IFComp 2020: Sage Sanctum Scramble

This one’s close to a pure puzzle game. The whole idea is that you have to collect “keywords” by passing challenges set by various ludicrous “sages”. There are a great many challenges — I’ve unlocked 58 so far, which is enough to get a winning ending, but not the best one. And there’s a good variety to them. Some sages just want you to guess their word on the basis of riddles or hints or warmer/colder. Some want to play word games with you, and just give you the keyword outright after you solve a series of little puzzles like “I’m going to give you pairs of words and you have to give me words that connect them” or whatever. There’s a series of puzzles where a machine transforms letter sequences according to rules you have to figure out by experiment. There are anagrams and mini-crosswords and at least one cryptogram. It reminds me a little of the small items they’d shove together on a single page in Games Magazine, and a lot of The Fool’s Errand and its sequel.

Notably, it only accepts one-word commands, and most of those single words are interpreted as guesses in your current puzzle. There are just a few commands that do anything else, including LOOK/L to repeat the current puzzle, PUZZLES to get a list of available puzzles and numbers to switch to a different puzzle, BOOK to list the keywords you’ve collected. Because everything is done from the same command line, it’s impossible to use any of these words in a puzzle. There’s one puzzle that’s essentially one-dimensional Lights Out on an alphabet with wraparound, except that the alphabet is missing L, because it has to.

What do you do with the keywords once you have them? You proceed to the endgame, where you use them as spells to fight a monster. If you fail — or if you succeed but want to keep on solving puzzles — the game lets you rewind to before the fight. Words disappear from your list when used, offensively or defensively, and the only way you fail is by running out of them. Most of the monster’s attacks can be countered by words with specific properties, like “alternates vowels and consonants”, but if you don’t have such a word, you can use any word at all as a last-ditch defense. Huh? What does it matter, then? Well, the counters completely nullify the attack, whereas the defenses keep you safe but let it damage the Sanctum, affecting the ending you get.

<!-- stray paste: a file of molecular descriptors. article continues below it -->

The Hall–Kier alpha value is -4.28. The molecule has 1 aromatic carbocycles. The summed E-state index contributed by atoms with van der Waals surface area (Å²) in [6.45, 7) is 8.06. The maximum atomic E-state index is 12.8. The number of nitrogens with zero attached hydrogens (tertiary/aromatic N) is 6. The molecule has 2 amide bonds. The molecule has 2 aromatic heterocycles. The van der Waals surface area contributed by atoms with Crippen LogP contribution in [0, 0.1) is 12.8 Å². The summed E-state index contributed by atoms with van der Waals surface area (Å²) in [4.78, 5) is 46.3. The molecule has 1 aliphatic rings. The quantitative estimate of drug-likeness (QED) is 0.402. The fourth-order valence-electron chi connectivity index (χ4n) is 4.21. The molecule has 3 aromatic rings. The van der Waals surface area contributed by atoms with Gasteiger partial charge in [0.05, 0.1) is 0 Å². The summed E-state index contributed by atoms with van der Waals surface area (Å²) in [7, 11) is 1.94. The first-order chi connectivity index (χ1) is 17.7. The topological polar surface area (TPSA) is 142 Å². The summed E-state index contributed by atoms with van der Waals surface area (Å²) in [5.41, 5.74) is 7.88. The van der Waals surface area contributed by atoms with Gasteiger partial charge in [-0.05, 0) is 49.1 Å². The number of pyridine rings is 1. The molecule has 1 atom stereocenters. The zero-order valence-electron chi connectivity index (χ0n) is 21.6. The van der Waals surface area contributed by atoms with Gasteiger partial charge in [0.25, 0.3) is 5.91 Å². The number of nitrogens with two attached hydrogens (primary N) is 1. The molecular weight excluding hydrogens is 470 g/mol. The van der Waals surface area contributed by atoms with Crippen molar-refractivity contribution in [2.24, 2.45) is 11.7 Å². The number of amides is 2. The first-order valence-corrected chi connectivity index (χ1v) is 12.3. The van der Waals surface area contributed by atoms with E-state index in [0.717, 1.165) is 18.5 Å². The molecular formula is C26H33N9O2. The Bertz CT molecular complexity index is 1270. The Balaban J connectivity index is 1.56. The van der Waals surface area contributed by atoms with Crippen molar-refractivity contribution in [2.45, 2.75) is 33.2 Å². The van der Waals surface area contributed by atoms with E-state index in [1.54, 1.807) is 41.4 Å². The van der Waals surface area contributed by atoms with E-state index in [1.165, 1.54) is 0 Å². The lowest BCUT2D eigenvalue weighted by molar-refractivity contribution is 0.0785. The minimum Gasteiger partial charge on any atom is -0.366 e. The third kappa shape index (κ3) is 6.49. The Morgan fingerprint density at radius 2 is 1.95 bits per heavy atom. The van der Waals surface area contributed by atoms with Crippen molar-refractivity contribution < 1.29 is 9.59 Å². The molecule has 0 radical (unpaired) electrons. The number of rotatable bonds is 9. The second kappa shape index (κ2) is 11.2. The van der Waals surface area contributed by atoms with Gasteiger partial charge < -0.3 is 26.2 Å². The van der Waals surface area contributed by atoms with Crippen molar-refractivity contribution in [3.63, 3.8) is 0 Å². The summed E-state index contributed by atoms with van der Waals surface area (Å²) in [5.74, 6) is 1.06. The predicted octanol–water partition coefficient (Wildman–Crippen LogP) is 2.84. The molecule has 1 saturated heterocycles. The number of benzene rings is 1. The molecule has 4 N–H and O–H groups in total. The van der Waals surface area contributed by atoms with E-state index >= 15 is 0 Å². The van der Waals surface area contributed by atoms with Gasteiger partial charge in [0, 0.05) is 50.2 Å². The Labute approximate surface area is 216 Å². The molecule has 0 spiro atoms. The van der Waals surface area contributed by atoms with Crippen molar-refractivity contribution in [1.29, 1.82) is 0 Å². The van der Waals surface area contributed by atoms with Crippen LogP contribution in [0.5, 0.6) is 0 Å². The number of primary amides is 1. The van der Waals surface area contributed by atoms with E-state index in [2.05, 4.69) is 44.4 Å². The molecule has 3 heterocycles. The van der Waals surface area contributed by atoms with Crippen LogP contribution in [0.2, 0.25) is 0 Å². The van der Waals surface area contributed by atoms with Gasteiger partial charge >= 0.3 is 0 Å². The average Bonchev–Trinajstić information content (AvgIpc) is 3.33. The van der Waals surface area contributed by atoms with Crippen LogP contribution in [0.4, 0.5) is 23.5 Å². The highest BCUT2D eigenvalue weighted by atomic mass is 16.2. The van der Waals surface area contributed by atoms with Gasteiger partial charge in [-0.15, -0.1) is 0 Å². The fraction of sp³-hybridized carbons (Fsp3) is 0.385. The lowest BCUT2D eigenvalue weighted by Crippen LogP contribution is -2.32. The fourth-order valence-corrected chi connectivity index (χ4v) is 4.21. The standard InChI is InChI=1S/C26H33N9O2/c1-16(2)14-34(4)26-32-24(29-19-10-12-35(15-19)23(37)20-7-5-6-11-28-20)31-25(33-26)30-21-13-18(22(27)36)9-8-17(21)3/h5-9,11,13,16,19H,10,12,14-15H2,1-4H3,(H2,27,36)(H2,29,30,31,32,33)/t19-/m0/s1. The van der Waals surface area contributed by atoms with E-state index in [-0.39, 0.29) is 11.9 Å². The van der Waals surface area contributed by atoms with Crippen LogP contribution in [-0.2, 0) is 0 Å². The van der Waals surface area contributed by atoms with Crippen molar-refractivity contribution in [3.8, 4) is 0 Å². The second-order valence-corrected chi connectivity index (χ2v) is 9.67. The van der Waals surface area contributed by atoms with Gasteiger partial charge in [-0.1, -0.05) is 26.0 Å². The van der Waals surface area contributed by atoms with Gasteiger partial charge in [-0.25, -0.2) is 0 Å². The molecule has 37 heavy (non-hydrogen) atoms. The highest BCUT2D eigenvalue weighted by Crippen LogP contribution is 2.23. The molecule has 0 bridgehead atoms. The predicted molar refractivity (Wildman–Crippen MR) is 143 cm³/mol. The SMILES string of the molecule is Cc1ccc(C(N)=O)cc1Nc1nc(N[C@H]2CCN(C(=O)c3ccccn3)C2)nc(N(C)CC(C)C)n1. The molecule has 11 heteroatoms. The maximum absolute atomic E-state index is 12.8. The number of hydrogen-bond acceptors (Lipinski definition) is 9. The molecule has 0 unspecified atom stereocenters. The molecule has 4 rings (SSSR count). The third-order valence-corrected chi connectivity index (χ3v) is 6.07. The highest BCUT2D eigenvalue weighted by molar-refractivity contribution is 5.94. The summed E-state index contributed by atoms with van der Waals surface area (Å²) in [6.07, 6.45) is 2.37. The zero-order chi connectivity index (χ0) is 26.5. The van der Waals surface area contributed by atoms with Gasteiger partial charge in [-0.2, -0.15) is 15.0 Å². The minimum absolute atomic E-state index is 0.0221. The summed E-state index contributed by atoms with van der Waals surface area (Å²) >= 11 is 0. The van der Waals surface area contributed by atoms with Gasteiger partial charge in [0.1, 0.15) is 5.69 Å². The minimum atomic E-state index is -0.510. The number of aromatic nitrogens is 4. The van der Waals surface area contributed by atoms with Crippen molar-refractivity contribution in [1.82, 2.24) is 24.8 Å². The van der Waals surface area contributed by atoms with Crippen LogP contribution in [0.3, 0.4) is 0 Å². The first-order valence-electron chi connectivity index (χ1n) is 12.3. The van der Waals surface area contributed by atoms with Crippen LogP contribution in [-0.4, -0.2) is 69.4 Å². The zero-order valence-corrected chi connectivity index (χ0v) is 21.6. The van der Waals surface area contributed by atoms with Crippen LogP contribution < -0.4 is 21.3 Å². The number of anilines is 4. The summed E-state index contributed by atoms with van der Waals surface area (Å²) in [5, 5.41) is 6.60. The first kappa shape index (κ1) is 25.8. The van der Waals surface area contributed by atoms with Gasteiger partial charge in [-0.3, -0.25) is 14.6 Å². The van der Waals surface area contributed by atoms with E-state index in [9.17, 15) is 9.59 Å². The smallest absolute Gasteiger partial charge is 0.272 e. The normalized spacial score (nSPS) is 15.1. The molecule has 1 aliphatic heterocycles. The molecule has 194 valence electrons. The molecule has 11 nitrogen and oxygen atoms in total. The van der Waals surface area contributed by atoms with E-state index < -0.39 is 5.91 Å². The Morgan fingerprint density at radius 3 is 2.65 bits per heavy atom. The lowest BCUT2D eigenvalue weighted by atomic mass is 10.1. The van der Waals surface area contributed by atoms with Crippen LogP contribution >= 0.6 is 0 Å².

The narrative aspect is minimal and the descriptive text is short, but at least there are some amusing characters among the Laputan coterie. The most memorable is smug a fellow who insists that you guess his keyword with one completely inadequate hint, but who can be goaded into giving you more information by ignoring the one hint until he’s beside himself with frustration. That one puzzle was particularly difficult because it broke the pattern of the rest of the game: that the puzzles have basically no connection to their presentation.

1 Comment so far

  1. matt w on 24 Nov 2020

    Your description of the last puzzle reminds me of one of the cleverest IMO (but also cruelest*) puzzles of Machinarium. There’s a grumpy exhaust fan that wakes up and gives you fan-based puzzles. If you get them right, he calms down and goes back to sleep. It took me a while to realize that I had to deliberately get the answers wrong, making him angrier and angrier until he spun his blades off and I could climb through to the greenhouse.

    *That is, cruel in that it requires doing something nasty to a completely innocent character, not Plotkin-cruel.]

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